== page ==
• Engaging the Public in Our History

    From fearsome needles to rare volumes, the Museum of Vision® presented last year’s visitors with visceral history lessons on several ophthalmic milestones.

    The museum’s newest exhibit, “Cataract,” explores the history of cataract surgery in honor of phacoemulsification’s 50th anniversary. At AAO 2017, the exhibit featured artifacts from all over the world — including Roman couching needles and the first commercial phacoemulsification unit on the market. The featured Cavitron-Kelman phacoemulsifier, manufactured only between 1971 and 1974, was donated by the late Barrett G. Haik, MD.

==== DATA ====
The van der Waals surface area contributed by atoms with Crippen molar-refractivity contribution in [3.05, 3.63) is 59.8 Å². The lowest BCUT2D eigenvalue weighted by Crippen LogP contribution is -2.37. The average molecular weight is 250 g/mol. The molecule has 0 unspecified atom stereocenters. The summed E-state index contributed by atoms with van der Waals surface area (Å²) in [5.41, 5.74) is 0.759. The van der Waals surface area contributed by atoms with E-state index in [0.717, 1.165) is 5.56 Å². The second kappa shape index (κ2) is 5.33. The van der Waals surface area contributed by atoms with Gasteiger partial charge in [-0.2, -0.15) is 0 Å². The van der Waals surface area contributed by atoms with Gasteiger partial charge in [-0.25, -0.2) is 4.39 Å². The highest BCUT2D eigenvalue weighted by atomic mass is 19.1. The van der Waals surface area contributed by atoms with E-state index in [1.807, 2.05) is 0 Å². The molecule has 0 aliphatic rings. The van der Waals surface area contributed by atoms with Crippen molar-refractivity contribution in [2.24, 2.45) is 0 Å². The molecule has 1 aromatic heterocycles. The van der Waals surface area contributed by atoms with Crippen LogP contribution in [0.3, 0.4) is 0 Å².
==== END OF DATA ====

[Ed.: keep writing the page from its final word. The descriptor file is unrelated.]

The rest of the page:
The museum also received two major book donations in 2017: an extremely rare volume of Georg Bartisch’s Ophthalmodouleia: das ist Augendienst, published in 1583, and a second edition published in the 1600s. Donated by Christopher F. Blodi, MD, and Norman B. Medow, MD, respectively, they represent the first ophthalmic text published in German and the first extensively illustrated book for any surgical specialty.

    The Museum of Vision is the history and archives department of the Academy. With Foundation support, its 38,000-piece collection proudly serves as an educational resource for Academy members, medical historians, researchers and the public. In 2017, more than 100,000 people visited aao.org/museum. Each visit was a chance to share our work and celebrate our legacy — raising the profile of ophthalmology within the broader culture, and reaching further to connect with the public we serve.

    Visit the museum’s new website at aao.org/museum.